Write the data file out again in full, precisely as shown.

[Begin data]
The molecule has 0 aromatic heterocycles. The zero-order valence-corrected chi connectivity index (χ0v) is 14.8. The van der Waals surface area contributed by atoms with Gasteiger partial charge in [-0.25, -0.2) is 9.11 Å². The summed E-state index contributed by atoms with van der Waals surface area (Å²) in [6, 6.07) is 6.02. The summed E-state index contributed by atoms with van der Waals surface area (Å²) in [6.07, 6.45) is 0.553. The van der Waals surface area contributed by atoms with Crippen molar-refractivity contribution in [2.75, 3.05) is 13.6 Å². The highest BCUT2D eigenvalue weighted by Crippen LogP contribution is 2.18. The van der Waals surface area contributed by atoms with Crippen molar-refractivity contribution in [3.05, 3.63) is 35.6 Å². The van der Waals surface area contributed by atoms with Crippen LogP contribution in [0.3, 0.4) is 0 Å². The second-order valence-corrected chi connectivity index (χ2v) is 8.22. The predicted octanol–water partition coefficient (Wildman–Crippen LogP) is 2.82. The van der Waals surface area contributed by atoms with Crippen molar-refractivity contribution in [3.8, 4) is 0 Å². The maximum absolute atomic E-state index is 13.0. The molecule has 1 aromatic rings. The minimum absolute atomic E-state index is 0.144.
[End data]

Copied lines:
The molecule has 0 aromatic heterocycles. The zero-order valence-corrected chi connectivity index (χ0v) is 14.8. The van der Waals surface area contributed by atoms with Gasteiger partial charge in [-0.25, -0.2) is 9.11 Å². The summed E-state index contributed by atoms with van der Waals surface area (Å²) in [6, 6.07) is 6.02. The summed E-state index contributed by atoms with van der Waals surface area (Å²) in [6.07, 6.45) is 0.553. The van der Waals surface area contributed by atoms with Crippen molar-refractivity contribution in [2.75, 3.05) is 13.6 Å². The highest BCUT2D eigenvalue weighted by Crippen LogP contribution is 2.18. The van der Waals surface area contributed by atoms with Crippen molar-refractivity contribution in [3.05, 3.63) is 35.6 Å². The van der Waals surface area contributed by atoms with Crippen LogP contribution in [0.3, 0.4) is 0 Å². The second-order valence-corrected chi connectivity index (χ2v) is 8.22. The predicted octanol–water partition coefficient (Wildman–Crippen LogP) is 2.82. The van der Waals surface area contributed by atoms with Crippen molar-refractivity contribution in [3.8, 4) is 0 Å². The maximum absolute atomic E-state index is 13.0. The molecule has 1 aromatic rings. The minimum absolute atomic E-state index is 0.144.